- The intervention group demonstrates positive differences in cardiovascular health markers
- The programme’s continuation over the long-term may have a meaningful effect on the promotion of cardiovascular health
Barcelona, 6th October 2015 – the latest edition of the Journal of the American College of Cardiology has just published the first data from the Total Health Programme (SI!). The study, led by the SHE Foundation, whose president is Dr. Valentín Fuster, collaborated with the Centro Nacional de Investigaciones Cardiovasculares (National Centre for Cardiovascular Research in Spain) and Mount Sinai Hospital
The SI! Programme (Total Health) is a school intervention programme designed to promote cardiovascular health from pre-school years up to and including secondary school. It consists of four directly related areas: diet, understanding how the body and heart work, physical exercise and emotional management.
Approximately 15 researchers from the SHE Foundation, CNIC and Mount Sinai Hospital assessed the effectiveness of the SI! Programme for pre-schoolers with a randomised trial involving 24 public schools in Madrid (2,000 children) in the 2011-2012 and 2013-2014 academic years. Half the schools were assigned to the intervention group, in which the children carried out 70 hours of activities per academic year based around the programme’s constituent parts. The children from the remaining schools followed their usual curriculum.
The final results demonstrate that the implementation of the SI! Children’s Health Programme has produced significant differences in knowledge, attitudes and habits in the three years that participated: 3, 4 and 5 year olds. The general improvements were in large part due to improvements in the area of physical activity. Although the greatest impact in knowledge is during the first year, the translation of this impact into changes in habits, specifically those related to diet and physical activity, does not take place until after 3 years of intervention.
Similarly, after 3 years of intervention, the SI! Programme has been shown not only to be an effective and practical strategy for instilling healthy habits among pre-schoolers, but also to have an impact on adiposity markers (such as waist circumference or body fat percentage) directly related to cardiovascular health.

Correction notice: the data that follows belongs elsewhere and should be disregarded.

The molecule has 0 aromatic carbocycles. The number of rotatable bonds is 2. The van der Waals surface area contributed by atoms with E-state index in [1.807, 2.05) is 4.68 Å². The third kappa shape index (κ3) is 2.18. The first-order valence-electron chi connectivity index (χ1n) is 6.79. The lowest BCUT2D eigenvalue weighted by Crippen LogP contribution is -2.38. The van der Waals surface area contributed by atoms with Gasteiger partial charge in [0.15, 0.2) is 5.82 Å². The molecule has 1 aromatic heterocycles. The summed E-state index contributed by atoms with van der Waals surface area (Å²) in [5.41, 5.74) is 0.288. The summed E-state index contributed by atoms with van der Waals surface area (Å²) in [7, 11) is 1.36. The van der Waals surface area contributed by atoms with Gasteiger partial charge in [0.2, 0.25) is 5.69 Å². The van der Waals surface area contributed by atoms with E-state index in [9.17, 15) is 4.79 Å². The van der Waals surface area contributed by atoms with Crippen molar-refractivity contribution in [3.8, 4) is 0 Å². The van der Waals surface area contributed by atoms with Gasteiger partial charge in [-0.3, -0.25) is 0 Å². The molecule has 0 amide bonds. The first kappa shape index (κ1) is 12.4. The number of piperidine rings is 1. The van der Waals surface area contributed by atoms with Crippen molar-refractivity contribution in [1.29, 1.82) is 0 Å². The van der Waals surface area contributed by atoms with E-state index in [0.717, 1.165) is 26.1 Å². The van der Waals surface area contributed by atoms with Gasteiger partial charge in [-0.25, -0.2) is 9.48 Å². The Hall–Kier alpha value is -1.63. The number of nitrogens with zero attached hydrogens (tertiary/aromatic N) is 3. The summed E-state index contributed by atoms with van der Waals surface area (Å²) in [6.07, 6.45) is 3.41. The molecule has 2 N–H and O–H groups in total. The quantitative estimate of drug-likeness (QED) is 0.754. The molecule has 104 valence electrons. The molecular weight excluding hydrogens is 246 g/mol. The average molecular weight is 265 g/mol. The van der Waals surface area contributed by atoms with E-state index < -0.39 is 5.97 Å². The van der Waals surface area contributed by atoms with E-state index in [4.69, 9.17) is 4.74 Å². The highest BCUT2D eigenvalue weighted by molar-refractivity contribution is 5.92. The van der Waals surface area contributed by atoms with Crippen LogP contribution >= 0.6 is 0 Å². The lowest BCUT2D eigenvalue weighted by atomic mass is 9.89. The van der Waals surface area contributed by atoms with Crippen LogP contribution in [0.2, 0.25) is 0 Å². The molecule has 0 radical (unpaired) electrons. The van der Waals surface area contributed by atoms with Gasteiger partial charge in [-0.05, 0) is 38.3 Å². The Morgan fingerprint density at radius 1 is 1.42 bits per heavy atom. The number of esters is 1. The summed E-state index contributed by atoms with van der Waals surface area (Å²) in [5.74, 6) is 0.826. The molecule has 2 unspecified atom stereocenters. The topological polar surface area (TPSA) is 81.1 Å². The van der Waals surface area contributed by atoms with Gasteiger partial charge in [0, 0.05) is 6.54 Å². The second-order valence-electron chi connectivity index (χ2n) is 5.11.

During the study, the schools responsible for teaching the material received 30 hours of certified training. The programme material was reviewed by educational psychologists and the teaching staff of each school and also adapted to the school curriculum.
The Total Health Programme, based on an intervention carried out by Dr. Fuster in Colombia that had already obtained very positive results, incorporates new and valuable data on the benefits associated with pre-school intervention. The study uses an innovative design in that it widens the role of doctors to also include the educational community. It also incorporates a protocol and a structured evaluation, something that is usually absent in community public health interventions. Finally, the programme uses the students to coordinate the roles played by families and educational staff, thereby ensuring the sustainability of the intervention.
The SHE Foundation is continuing to develop the SI! Programme at primary and secondary school level, with the objective of scientifically validating the project, enabling its expansion and inclusion of all levels of the compulsory education system, which will without doubt have a significant impact on the promotion of cardiovascular health. The programme has now been extended to 148 schools in Madrid, Catalonia and Galicia and involves approximately 24,000 children.